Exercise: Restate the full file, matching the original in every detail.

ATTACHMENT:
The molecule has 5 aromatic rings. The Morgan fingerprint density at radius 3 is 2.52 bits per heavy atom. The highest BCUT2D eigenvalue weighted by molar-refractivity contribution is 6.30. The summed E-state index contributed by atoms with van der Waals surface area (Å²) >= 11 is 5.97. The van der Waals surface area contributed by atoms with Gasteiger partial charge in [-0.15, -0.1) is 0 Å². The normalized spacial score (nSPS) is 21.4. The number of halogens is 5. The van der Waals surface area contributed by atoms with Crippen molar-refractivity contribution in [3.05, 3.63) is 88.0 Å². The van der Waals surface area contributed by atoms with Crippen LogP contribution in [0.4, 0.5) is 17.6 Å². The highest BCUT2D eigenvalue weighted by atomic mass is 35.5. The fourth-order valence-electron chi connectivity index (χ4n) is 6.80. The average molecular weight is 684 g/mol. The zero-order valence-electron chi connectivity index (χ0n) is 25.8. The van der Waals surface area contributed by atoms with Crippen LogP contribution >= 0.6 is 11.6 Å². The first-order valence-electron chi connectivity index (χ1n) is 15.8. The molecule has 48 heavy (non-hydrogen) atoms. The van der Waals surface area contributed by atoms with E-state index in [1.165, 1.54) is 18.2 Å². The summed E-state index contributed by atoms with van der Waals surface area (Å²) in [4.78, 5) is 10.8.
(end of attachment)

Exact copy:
The molecule has 5 aromatic rings. The Morgan fingerprint density at radius 3 is 2.52 bits per heavy atom. The highest BCUT2D eigenvalue weighted by molar-refractivity contribution is 6.30. The summed E-state index contributed by atoms with van der Waals surface area (Å²) >= 11 is 5.97. The van der Waals surface area contributed by atoms with Gasteiger partial charge in [-0.15, -0.1) is 0 Å². The normalized spacial score (nSPS) is 21.4. The number of halogens is 5. The van der Waals surface area contributed by atoms with Crippen molar-refractivity contribution in [3.05, 3.63) is 88.0 Å². The van der Waals surface area contributed by atoms with Crippen LogP contribution in [0.4, 0.5) is 17.6 Å². The highest BCUT2D eigenvalue weighted by atomic mass is 35.5. The fourth-order valence-electron chi connectivity index (χ4n) is 6.80. The average molecular weight is 684 g/mol. The zero-order valence-electron chi connectivity index (χ0n) is 25.8. The van der Waals surface area contributed by atoms with Crippen LogP contribution >= 0.6 is 11.6 Å². The first-order valence-electron chi connectivity index (χ1n) is 15.8. The molecule has 48 heavy (non-hydrogen) atoms. The van der Waals surface area contributed by atoms with E-state index in [1.165, 1.54) is 18.2 Å². The summed E-state index contributed by atoms with van der Waals surface area (Å²) in [4.78, 5) is 10.8.